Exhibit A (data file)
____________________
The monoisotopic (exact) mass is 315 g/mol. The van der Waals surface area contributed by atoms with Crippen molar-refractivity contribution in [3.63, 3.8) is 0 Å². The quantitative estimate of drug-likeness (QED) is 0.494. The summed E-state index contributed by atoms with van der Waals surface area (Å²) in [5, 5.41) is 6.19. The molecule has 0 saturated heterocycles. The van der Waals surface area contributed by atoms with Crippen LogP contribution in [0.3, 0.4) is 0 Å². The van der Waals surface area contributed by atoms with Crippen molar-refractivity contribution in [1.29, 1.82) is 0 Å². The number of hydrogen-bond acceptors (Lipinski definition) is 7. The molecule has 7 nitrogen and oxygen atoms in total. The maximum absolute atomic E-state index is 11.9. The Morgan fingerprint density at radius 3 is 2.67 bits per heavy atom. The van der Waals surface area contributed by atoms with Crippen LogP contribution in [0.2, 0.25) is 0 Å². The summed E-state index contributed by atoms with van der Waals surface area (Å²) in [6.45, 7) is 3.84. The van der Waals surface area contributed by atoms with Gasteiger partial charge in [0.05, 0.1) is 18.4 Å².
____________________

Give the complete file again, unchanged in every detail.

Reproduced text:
The monoisotopic (exact) mass is 315 g/mol. The van der Waals surface area contributed by atoms with Crippen molar-refractivity contribution in [3.63, 3.8) is 0 Å². The quantitative estimate of drug-likeness (QED) is 0.494. The summed E-state index contributed by atoms with van der Waals surface area (Å²) in [5, 5.41) is 6.19. The molecule has 0 saturated heterocycles. The van der Waals surface area contributed by atoms with Crippen LogP contribution in [0.3, 0.4) is 0 Å². The van der Waals surface area contributed by atoms with Crippen molar-refractivity contribution in [1.29, 1.82) is 0 Å². The number of hydrogen-bond acceptors (Lipinski definition) is 7. The molecule has 7 nitrogen and oxygen atoms in total. The maximum absolute atomic E-state index is 11.9. The Morgan fingerprint density at radius 3 is 2.67 bits per heavy atom. The van der Waals surface area contributed by atoms with Crippen LogP contribution in [0.2, 0.25) is 0 Å². The summed E-state index contributed by atoms with van der Waals surface area (Å²) in [6.45, 7) is 3.84. The van der Waals surface area contributed by atoms with Gasteiger partial charge in [0.05, 0.1) is 18.4 Å².